By SHELIA BYRD
The Associated Press
JACKSON - A Jackson attorney is asking lawmakers to intervene in the release of a prisoner convicted of killing a pregnant Ole Miss student two decades ago.
Douglas Hodgkin was convicted in 1987 of capital murder in the 1986 slaying of Jean Elizabeth Gillies. Both were students at the University of Mississippi, and the killing happened in Oxford.
The state Parole Board voted 3-2 last month to release Hodgkin if Kentucky, where his family lives, agrees to supervise his parole. Hodgkin has served 22 years of a life sentence. He was sentenced before Mississippi enacted a life-without-parole law.
Attorney Chris Ganner believes Mississippi law, depending on its interpretation, prohibits Hodgkin's release. Under current law, at least three of the board's five members must vote in favor of release for an inmate convicted of murder or a sex crime to receive parole.
But Ganner said the law requiring three votes was written when the board had only three members.
"The spirit of that statute is that it requires a unanimous vote," said Ganner, who was a friend of Gillies.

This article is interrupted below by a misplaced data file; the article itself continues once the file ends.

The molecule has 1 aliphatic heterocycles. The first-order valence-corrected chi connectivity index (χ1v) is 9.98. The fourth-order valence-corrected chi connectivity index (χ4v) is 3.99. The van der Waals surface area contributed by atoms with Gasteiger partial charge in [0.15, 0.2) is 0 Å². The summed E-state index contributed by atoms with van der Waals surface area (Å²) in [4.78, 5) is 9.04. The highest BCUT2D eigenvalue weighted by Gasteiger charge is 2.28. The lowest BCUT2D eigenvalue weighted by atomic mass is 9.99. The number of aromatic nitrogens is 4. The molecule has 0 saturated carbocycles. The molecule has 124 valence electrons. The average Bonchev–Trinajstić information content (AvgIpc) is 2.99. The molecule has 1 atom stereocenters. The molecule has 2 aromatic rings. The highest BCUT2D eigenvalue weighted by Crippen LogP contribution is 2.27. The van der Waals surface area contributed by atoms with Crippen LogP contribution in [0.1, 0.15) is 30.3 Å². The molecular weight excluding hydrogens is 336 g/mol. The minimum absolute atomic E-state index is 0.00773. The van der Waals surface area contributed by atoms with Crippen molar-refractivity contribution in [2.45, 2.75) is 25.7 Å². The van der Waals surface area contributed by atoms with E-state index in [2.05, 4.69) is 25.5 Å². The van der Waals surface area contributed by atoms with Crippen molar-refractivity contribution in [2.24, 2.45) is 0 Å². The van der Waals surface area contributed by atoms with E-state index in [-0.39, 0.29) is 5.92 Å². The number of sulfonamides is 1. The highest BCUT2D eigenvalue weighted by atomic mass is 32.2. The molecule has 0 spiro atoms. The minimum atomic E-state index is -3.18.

But Jan Schaefer, a spokeswoman for Mississippi Attorney General Jim Hood, said in an e-mail to The Associated Press that "the law is pretty clear, regardless of how many members are on the board."
Hodgkin, of Winchester, Ky., was a junior business major at Ole Miss at the time of the slaying. Gillies, 24, was a graduate student in speech pathology.
Hodgkin has had seven previous parole hearings.
Ganner said he has forwarded his information to House Corrections Committee Chairman Bennett Malone, D-Carthage, and Rep. Frances Fredericks, D-Gulfport.
"There are several interested in the conduct of the Parole Board and hopefully they're going to hold a hearing on it," Ganner said.
The Senate already has taken steps to restrict the parole release of some offenders. A bill that passed last week would require the governor to hold a public hearing before exercising a pardon. It also would require a unanimous vote by the parole board to release a felon convicted of capital murder and a sex crime.
The bill was held for more debate in the Senate. It would have to go back to the House for more work.